The tree-fall gaps formation triggered significant changes in the spiders’ assemblage in relation to the adjacent forest. This differentiation was observed in habitat structure and thus corroborated the association of spider assemblage’s with microclimate and microhabitat variables, as reported by other studies. The habitat structure influence the spider’s species’ assemblages’ composition and/or richness [26] [34] [36] [37] . The remarkable changes printed by canopy openings on luminosity, moist and temperature in the interior of tree-fall gaps affect spiders’ population distribution and density, since they are closely associated with these environmental factors [26] [31] [32] . Changes in vegetation density also promote alterations in spiders’ richness and diversity [51] [52] .

Table 6. Peer-to-peer comparisons of spider species composition among the four sub phases in tree-fall gaps in Mata da Vila Cinco-Ecological Reserve Michelin (Igrapiúna-Bahia). MRBP test (Multiple-response Blocked Procedure): T = variation between groups, A = variation within groups and p = statistical significance. In bold letters, statistically significant values.

*Maximum estimated age.

Higher habitat heterogeneity allows orb-weaver spiders’ occurrence, since this habitat quality increases the shelter offer for species settlement [53] . The orb-weavers Araneidae, Linyphiidae and Tetragnathidae families also showed strong dependence on relative air humidity [54] . These three families represent over 20% of the collected spiders, where Araneidae family was the richest. They also showed similar abundance in the three formations; however the highest number of exclusive species occurred in the forest. Indeed, richness in the forest was four times higher than in tree fall gaps and eight times higher than on edges. Dominance of forest exclusive orb-weaver spiders can be related to more stable microclimatic conditions found under more closed canopy.

Certainly, light in tree-fall gaps is the main variable that controls microclimate and other variables that make tree-fall gaps different from adjacent forest [10] . Another study compared tree-fall gaps in the Brazilian Northeast and adjacent forest showed that orb-weaver spiders exhibited preference for forest formations [26] . The high abundance of the Ctenidae spiders’ family can be partially explained, because the size and intensity of bright in their eyes make them more conspicuous when sampling [55] , which may have biased the effort. These spiders do not spin webs and many species of Ctenus actively forage on leaf-litter and vegetation [56] , and also use the vegetation to molt [personal observation]. These spiders’ higher abundance in the forest formation is associated with lower fallen trunks frequency [55] , and higher moist [57] . Differences in leaf-litter structure and herbaceous cover between the three formations can also explain differences found in spider assemblages, since vegetation richness positively influence orb-weavers spiders’ abundance [58] and plant density affects richness and diversity [51] [52] . Finally, habitat heterogeneity can increase spider’s richness and thus favoring the occurrence of orb-weaver species [53] .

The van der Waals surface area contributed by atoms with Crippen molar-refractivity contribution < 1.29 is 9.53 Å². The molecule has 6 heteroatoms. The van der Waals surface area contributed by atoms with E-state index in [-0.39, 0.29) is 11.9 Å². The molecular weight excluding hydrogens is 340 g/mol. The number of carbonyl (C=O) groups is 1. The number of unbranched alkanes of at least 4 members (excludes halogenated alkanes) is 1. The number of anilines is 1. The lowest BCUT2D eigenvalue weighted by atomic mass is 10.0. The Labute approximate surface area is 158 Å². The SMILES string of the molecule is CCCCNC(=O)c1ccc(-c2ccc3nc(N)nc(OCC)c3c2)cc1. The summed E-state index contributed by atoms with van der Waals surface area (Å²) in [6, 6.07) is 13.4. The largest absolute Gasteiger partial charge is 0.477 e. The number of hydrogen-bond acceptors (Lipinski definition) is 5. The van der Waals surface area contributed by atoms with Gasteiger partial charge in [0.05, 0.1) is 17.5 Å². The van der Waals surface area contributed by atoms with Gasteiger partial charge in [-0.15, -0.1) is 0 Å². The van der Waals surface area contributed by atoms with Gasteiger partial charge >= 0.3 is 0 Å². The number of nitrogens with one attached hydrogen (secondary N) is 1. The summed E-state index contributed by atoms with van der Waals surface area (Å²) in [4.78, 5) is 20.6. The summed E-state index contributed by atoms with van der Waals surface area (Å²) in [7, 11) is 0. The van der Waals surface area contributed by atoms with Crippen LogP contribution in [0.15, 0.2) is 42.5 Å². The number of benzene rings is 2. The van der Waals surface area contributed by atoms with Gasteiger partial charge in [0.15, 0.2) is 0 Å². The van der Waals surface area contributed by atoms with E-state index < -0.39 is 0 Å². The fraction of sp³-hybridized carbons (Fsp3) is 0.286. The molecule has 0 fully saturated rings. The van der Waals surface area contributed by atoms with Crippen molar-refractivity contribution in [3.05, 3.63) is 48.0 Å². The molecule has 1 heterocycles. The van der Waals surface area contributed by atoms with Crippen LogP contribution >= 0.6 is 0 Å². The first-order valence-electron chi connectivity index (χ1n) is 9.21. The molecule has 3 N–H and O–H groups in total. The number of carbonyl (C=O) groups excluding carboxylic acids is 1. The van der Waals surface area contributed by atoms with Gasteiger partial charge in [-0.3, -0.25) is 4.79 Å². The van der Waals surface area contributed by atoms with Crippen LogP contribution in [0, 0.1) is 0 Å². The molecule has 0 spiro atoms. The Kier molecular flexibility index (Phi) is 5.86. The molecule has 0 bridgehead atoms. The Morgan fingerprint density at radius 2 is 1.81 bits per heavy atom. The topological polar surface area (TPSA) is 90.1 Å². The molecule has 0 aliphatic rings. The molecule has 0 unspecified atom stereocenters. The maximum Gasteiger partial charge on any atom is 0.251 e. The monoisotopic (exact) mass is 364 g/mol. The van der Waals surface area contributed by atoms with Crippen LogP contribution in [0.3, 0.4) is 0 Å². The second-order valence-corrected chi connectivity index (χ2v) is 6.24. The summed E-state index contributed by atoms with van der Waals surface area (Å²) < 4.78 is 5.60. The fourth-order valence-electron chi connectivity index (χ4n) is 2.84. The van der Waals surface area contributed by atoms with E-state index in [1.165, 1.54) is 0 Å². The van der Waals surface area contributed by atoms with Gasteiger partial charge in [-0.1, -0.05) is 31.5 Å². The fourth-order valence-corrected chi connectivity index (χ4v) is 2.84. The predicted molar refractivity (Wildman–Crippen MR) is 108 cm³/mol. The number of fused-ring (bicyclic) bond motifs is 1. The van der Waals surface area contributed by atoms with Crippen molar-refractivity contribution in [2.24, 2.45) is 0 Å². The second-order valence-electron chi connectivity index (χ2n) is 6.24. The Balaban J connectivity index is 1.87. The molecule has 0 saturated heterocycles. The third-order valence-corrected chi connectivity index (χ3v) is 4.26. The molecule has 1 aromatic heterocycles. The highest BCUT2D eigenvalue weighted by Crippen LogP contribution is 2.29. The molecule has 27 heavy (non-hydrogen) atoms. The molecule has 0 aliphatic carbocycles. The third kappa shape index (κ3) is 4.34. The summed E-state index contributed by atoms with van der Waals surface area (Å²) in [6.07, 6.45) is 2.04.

The leaf-litter complexity affects the spider assemblages [37] [59] ; a study conducted in a deciduous forest revealed that spiders are stratified distributed on leaf-litter [60] . Thus, a thicker leaf-litter on forest formations offers spiders’ greater refuge and prey availability [35] [59] ; favoring vertical distribution [60] , and thus reducing competition. Furthermore, thicker leaf-litter reduces thermal amplitude and increases moist [61] , creating microclimatic conditions with positive effect on spider’s assemblages [31] .

In contrast, higher luminosity in tree-fall gaps and edges promotes greater herbaceous vegetation cover, also contributing to increase of herbivores [62] , important spiders’ prey that forage on the foliage (Churchill, 1997). Besides, high coverage of herbaceous vegetation and fallen trunks in tree-fall gaps and edges boosts suitable supports for fixing the webs [63] . Therefore, tree-fall gaps, forest and edges have different habitat structure, marked by singularities on microclimate and microhabitat variables which in turn can have positive or negative associations with spiders, and therefore harbor distinct assemblages.

5. Conclusion

In conclusion, tree-fall gaps, even the small ones, have a crucial role in the dynamics of spider’s assemblages in the Atlantic forest. The spatial effect is pronounced but the temporal effect, although detected by in the spiders’ assembly, should be evaluated in the long-term (>4 years).


The authors are grateful to the Ecological Reserve Michelin for their excellent support, by providing us with necessary infrastructure and logistics during field campaigns. To Lacerta Ambiental by lending field equipment. M. C. L. P. is supported by Programa de Regime de Tempo Contínuo (RTC) of Universidade Católica do Salvador. J.H.C.D. is a CNPq fellow.